Inverse Psoriasis 101

There is no “good” type of psoriasis to have. But if you’ve got psoriatic plaques hidden in the folds of your skin, rubbing every time you move, creating additional friction and discomfort, you know that inverse psoriasis can be among the most painful kinds.

According to the National Psoriasis Foundation, it’s not uncommon for people with inverse psoriasis to also have other types of psoriasis elsewhere on the body. But what, exactly, constitutes inverse psoriasis—and how can you treat it? Here are all the basics you should know.

What Is Inverse Psoriasis?

While inverse psoriasis typically presents in conjunction with other forms of psoriasis, it is defined primarily by where on the body it is found: in creases, where skin rubs on skin. “Inverse psoriasis presents as red plaques, or as a shiny smooth rash, confined to the folds of the body,” explains board-certified dermatologist Peterson Pierre, M.D., of Pierre Skin Care Institute in Westlake Village, California.

Inverse psoriasis can develop anywhere you have skin folds, or where the skin rubs against itself. Common areas include the underarms, groin, buttocks, behind the knees and inner thighs, and under breasts says board-certified dermatologist Rhonda Klein, M.D., of Modern Dermatology of Connecticut in Westport.

What’s Different About Inverse Psoriasis?

Because it occupies those hidden creases and skin folds, inverse psoriasis presents a little differently from other forms of psoriasis.

“Unlike the scales, pustules, and crusting associated with other forms of psoriasis, inverse psoriasis appears shiny and feels moist to the touch,” Klein explains. Plaques tend to be red, shiny, and smooth.

“Just like other types of psoriasis, inverse psoriasis is caused by an autoimmune response in the body,” says Klein. “This form is triggered by moisture and friction of the skin folds.”

How Common Is Inverse Psoriasis?

According to Pierre, inverse psoriasis occurs in about two to six percent of people with psoriasis. He says these patients also tend to have plaque psoriasis and that it’s more common in patients who are obese or have deep skin folds.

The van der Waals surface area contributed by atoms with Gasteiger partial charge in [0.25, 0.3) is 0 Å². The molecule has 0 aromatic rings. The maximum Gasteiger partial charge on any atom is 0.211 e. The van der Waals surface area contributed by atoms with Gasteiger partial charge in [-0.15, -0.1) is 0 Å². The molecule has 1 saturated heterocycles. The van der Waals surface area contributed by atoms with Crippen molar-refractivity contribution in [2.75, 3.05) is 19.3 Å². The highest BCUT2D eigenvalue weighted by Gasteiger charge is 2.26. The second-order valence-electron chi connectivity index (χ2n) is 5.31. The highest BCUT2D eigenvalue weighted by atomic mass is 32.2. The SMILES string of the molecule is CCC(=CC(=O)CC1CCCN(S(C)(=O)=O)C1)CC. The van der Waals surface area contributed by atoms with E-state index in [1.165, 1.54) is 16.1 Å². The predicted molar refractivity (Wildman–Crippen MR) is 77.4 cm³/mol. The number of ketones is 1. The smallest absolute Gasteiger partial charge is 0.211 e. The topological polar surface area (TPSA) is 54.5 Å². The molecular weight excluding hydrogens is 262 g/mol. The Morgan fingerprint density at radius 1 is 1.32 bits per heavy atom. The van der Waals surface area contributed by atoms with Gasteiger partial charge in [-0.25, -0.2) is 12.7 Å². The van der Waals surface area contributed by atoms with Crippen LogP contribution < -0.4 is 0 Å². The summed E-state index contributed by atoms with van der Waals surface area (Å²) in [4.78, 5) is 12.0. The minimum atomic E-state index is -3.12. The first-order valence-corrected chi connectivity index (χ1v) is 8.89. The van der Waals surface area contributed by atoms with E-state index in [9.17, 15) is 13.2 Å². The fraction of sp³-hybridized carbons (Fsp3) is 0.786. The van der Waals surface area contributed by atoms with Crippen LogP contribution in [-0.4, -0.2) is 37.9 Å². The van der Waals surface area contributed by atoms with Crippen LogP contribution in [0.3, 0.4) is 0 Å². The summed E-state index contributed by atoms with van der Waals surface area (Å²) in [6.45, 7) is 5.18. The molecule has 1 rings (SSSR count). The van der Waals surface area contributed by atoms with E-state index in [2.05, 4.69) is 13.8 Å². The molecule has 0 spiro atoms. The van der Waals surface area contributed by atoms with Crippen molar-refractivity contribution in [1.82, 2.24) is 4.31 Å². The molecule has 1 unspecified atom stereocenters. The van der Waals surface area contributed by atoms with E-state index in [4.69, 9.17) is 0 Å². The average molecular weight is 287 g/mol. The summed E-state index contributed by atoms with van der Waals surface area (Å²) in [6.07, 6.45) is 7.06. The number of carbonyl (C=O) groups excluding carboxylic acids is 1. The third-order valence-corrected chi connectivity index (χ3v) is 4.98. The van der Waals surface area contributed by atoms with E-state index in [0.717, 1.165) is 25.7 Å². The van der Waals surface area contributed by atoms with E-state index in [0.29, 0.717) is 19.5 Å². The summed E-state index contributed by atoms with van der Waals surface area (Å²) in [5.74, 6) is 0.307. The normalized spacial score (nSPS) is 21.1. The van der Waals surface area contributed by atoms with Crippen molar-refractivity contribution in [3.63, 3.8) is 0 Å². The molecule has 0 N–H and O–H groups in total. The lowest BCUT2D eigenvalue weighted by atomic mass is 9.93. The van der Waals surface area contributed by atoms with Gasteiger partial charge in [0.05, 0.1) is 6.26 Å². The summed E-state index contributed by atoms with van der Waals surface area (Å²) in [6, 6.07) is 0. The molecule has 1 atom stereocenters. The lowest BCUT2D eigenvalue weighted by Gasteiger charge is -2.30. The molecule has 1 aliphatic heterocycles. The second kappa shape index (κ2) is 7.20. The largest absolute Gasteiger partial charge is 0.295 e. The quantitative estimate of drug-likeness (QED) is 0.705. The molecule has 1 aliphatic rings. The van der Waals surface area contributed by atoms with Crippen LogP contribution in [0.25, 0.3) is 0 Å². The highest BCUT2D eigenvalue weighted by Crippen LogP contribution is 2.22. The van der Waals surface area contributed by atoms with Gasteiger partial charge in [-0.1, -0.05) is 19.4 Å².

What Treatment Options Are Available for Inverse Psoriasis?

Treating inverse psoriasis is very similar to treating other forms of psoriasis, according to Pierre. Effective treatments may include:

  • Topicals, such as steroid creams and coal tar
  • Phototherapy with UVA and/or UVB rays
  • Oral medications, such as Cyclosporine, Methotrexate, and Soriatane
  • Biologic medications, such as Cosentyx, Enbrel, and Humira

But treating inverse psoriasis can be especially difficult, since the areas most impacted tend to be very sensitive. Plus, the skin tends to be thinner in these areas, and so topically applied medications can sometimes carry more risks. If you’re prescribed a topical medication for inverse psoriasis, report any side effects to a doctor right away.

Klein says that inverse psoriasis is often associated with an increased risk of a yeast or fungal infection. “Sometimes, we need to add an antifungal medication to the treatment protocol to tackle that component,” she says.

If you have concerns you may have developed a yeast or fungal infection, talk to your doctor about testing and treatment options.

When Should I Seek Medical Treatment?

“Due to the constant friction and irritation in the affected areas, as well as the associated discomfort, you should treat inverse psoriasis sooner rather than later,” Pierre advises. “Don't feel shame or embarrassment because of the location. Inverse psoriasis is a medical condition just like any other and your board-certified dermatologist can get you on the appropriate treatment plan and provide some relief.”

It’s important to know you’re not alone in battling inverse psoriasis and you don’t have to suffer in silence. Help is available and finding the right dermatologist can get you on the path to finding relief.